The Earth’s army of roughly three trillion trees has helped to regulate our climate for millennia by sucking up carbon dioxide from the air and turning it into oxygen. But the tide is turning, and the planet’s dwindling tropical forests can’t keep up -- to the point where the Earth’s forests now emit almost twice as much carbon as they consume. In 2017, scientists from Boston University and the Woods Hole Research Center reported these grim facts, warning readers that “we need to drastically reduce emissions and greatly increase forests' ability to absorb and store carbon” in order to keep global temperatures from rising to dangerous levels.
Don't say you weren't warned:
- The researchers said that ending deforestation practices in the tropics could reduce global carbon emissions by 8 percent, but that there’s a limited window of opportunity to reverse the trend.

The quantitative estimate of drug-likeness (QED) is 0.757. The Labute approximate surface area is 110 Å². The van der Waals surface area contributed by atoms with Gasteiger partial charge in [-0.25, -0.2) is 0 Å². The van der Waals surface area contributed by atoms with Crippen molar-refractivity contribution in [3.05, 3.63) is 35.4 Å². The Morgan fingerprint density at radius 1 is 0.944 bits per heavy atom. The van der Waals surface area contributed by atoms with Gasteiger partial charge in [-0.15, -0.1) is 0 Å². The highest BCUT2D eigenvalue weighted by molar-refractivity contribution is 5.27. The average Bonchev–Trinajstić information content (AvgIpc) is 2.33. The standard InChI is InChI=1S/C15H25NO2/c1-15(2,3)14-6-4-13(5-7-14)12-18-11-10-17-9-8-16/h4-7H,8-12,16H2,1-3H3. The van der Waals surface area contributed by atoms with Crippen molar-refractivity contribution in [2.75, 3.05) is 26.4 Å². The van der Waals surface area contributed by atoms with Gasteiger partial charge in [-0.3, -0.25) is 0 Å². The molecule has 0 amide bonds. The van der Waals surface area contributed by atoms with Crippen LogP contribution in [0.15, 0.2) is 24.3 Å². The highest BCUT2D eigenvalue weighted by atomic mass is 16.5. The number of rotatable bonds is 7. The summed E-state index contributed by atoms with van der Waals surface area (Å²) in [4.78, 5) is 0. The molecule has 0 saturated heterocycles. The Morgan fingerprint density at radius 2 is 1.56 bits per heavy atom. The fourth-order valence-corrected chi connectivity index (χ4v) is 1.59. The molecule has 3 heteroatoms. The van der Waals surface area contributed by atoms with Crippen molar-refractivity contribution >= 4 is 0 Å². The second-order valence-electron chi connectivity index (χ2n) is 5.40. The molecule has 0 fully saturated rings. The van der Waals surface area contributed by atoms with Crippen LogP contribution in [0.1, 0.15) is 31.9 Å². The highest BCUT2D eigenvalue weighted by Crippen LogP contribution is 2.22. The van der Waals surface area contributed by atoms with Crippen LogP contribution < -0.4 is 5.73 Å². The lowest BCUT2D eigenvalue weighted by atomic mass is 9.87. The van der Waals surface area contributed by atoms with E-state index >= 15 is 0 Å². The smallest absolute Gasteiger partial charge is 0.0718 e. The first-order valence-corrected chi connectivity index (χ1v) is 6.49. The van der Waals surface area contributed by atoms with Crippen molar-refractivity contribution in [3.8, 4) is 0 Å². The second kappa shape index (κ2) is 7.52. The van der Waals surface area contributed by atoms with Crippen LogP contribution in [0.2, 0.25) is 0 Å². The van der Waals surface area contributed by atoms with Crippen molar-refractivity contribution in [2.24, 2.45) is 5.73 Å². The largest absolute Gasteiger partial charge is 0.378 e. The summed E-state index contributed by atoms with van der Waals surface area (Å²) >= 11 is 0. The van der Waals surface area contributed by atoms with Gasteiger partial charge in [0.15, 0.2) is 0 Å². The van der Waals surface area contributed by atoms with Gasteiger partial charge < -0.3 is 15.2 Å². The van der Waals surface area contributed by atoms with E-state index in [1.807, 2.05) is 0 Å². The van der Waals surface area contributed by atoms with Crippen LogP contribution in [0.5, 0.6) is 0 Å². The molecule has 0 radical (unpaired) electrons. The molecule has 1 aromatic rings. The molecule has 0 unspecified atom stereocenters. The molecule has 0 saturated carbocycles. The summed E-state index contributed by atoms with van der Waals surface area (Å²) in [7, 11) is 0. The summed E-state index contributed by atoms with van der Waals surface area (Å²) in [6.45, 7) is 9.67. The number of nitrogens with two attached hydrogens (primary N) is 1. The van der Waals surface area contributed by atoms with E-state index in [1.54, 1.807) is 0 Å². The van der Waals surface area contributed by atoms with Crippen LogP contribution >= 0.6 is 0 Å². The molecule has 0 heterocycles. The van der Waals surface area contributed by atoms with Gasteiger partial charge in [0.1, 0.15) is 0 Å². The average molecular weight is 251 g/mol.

- Around 20% of the Amazon rainforest has been destroyed in recent years. Satellite images and laser technology were used to record how vast areas of forest have been lost since 2003.
- The study found that the tropics now contribute more carbon to the atmosphere than they take in -- 862 teragrams of carbon are emitted while only 437 teragrams are consumed.